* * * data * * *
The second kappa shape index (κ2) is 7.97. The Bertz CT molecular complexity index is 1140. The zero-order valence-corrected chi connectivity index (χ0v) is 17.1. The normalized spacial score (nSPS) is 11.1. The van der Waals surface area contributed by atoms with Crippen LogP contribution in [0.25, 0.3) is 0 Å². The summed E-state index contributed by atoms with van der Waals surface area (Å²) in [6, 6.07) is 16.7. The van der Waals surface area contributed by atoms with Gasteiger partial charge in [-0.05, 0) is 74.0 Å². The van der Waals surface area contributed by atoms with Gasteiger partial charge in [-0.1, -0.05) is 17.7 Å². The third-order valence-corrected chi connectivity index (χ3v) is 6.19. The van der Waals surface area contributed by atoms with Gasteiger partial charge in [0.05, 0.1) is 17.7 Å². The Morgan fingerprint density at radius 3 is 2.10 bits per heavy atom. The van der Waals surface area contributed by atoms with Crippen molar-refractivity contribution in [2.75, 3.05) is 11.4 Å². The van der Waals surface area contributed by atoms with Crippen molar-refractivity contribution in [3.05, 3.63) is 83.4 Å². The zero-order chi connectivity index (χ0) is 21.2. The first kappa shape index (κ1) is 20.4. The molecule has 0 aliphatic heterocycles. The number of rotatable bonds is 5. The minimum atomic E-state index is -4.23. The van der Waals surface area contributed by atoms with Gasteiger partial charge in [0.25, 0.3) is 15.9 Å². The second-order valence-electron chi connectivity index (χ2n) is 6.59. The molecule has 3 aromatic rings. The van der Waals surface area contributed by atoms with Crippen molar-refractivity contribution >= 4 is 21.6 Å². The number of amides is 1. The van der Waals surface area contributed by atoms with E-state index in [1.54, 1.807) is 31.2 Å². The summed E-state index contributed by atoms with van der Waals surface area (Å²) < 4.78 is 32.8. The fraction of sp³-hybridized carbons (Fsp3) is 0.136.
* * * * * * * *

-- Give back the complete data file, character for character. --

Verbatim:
The second kappa shape index (κ2) is 7.97. The Bertz CT molecular complexity index is 1140. The zero-order valence-corrected chi connectivity index (χ0v) is 17.1. The normalized spacial score (nSPS) is 11.1. The van der Waals surface area contributed by atoms with Crippen LogP contribution in [0.25, 0.3) is 0 Å². The summed E-state index contributed by atoms with van der Waals surface area (Å²) in [6, 6.07) is 16.7. The van der Waals surface area contributed by atoms with Gasteiger partial charge in [-0.05, 0) is 74.0 Å². The van der Waals surface area contributed by atoms with Gasteiger partial charge in [-0.1, -0.05) is 17.7 Å². The third-order valence-corrected chi connectivity index (χ3v) is 6.19. The van der Waals surface area contributed by atoms with Gasteiger partial charge in [0.05, 0.1) is 17.7 Å². The Morgan fingerprint density at radius 3 is 2.10 bits per heavy atom. The van der Waals surface area contributed by atoms with Crippen molar-refractivity contribution in [2.75, 3.05) is 11.4 Å². The van der Waals surface area contributed by atoms with Crippen molar-refractivity contribution in [3.05, 3.63) is 83.4 Å². The zero-order chi connectivity index (χ0) is 21.2. The first kappa shape index (κ1) is 20.4. The molecule has 0 aliphatic heterocycles. The number of rotatable bonds is 5. The minimum atomic E-state index is -4.23. The van der Waals surface area contributed by atoms with Gasteiger partial charge in [0.25, 0.3) is 15.9 Å². The second-order valence-electron chi connectivity index (χ2n) is 6.59. The molecule has 3 aromatic rings. The van der Waals surface area contributed by atoms with Crippen molar-refractivity contribution >= 4 is 21.6 Å². The number of amides is 1. The van der Waals surface area contributed by atoms with E-state index in [1.54, 1.807) is 31.2 Å². The summed E-state index contributed by atoms with van der Waals surface area (Å²) < 4.78 is 32.8. The fraction of sp³-hybridized carbons (Fsp3) is 0.136.